Almost a sympathetic figure because through his repeated, robotic denials, he wants everyone to believe he’s special. He’s the only one who stayed in his lane, but somehow still arrived home before everyone else. That’s how good he was.

It’s as this point, Armstrong turns into a fascinating psychological case study. In one respect, we’re all Lance Armstrong in the sense that everyone one of us maintains public personas, revealing less than the truth about ourselves to the larger world. Of course the difference with Lance is the degree of duplicity.

He must wake up at night worried about what the federal grand jury’s findings might do to his athletic legacy, his future marketing potential and income, and donations to his foundation.

I hope I’m wrong, but I don’t ever expect him to come clean, just doesn’t seem he’s nearly introspective enough. And that’s too bad, because I’d gain some respect for him if he did. Of course, my acceptance and approval are meaningless compared to the rewards of self acceptance.

We’re All Kareem Abdul-Jabbar


When I was a pipsqueak, switching sports with the seasons, my guys were Jack Nicklaus, Kareem Abdul-Jabbar, and later, Magic “Earvin” Johnson.

Now my favorite superstars are Dave Gordon, Lance Matheson, and Dan Mathis.

It’s kinda hard to believe Kareem is 64 now. It seems like yesterday I was in college, squatting in front of our fuzzy t.v. in a Palms apartment, as Mark Eaton watched helplessly as Kareem’s “most points in NBA history” setting baseline skyhook hit nothing but net.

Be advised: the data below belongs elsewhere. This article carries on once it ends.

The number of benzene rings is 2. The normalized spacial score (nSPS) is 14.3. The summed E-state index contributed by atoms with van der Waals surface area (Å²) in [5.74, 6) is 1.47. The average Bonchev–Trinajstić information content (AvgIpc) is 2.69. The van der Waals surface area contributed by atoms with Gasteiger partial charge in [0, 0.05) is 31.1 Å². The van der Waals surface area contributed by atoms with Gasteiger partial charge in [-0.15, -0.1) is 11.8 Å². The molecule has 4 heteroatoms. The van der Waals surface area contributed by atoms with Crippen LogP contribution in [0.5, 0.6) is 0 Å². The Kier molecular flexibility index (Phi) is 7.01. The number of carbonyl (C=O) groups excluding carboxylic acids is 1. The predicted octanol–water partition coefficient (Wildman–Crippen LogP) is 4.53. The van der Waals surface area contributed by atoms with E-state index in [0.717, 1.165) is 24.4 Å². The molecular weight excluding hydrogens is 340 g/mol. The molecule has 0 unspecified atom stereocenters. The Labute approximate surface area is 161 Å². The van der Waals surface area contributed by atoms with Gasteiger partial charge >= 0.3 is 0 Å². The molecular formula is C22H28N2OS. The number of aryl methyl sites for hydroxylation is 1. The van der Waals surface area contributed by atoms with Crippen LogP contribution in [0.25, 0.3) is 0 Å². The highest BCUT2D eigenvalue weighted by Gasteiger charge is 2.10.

Kareem has always been cerebral, aloof, and apparently, not too personable.

Last week, he said he felt slighted by the Lakers since they hadn’t built a statue for him yet out in front of LA’s Staples Center. That complaint could convince me to never erect a statue, but after digging a little bit into the context, I realized Kareem, just like all of us at times, feels unappreciated.

If Kareem felt appreciated by the Lakers, I doubt he’d sweat the statue. The Lakers in essence have said it’s tough to appreciate Kareem, given his aloof, prickly personality. He’s made his own bed.

Some of my co-workers don’t feel fully appreciated by others at work. Some of my friends don’t feel fully appreciated by their partners. Benjamin Netanyahu doesn’t feel fully appreciated by Barack Obama. Maria Shriver feels unappreciated. I don’t like that I feel unappreciated at times.

I wish I was more self sufficient when it comes to feeling appreciated.

But the truth of the matter is I’d like a statue too. A couple of ’em. One for three decades of conscientious teaching. Another for three months of extra cooking and cleaning while the galpal fights plantar fasciitis. And another for Friday’s lawn work.

Maturity is one’s ability to show appreciation for others without worrying about it being returned in equal measure. The challenge is to switch from “Woe am I, so unappreciated” to “I resolve to out-appreciate you.”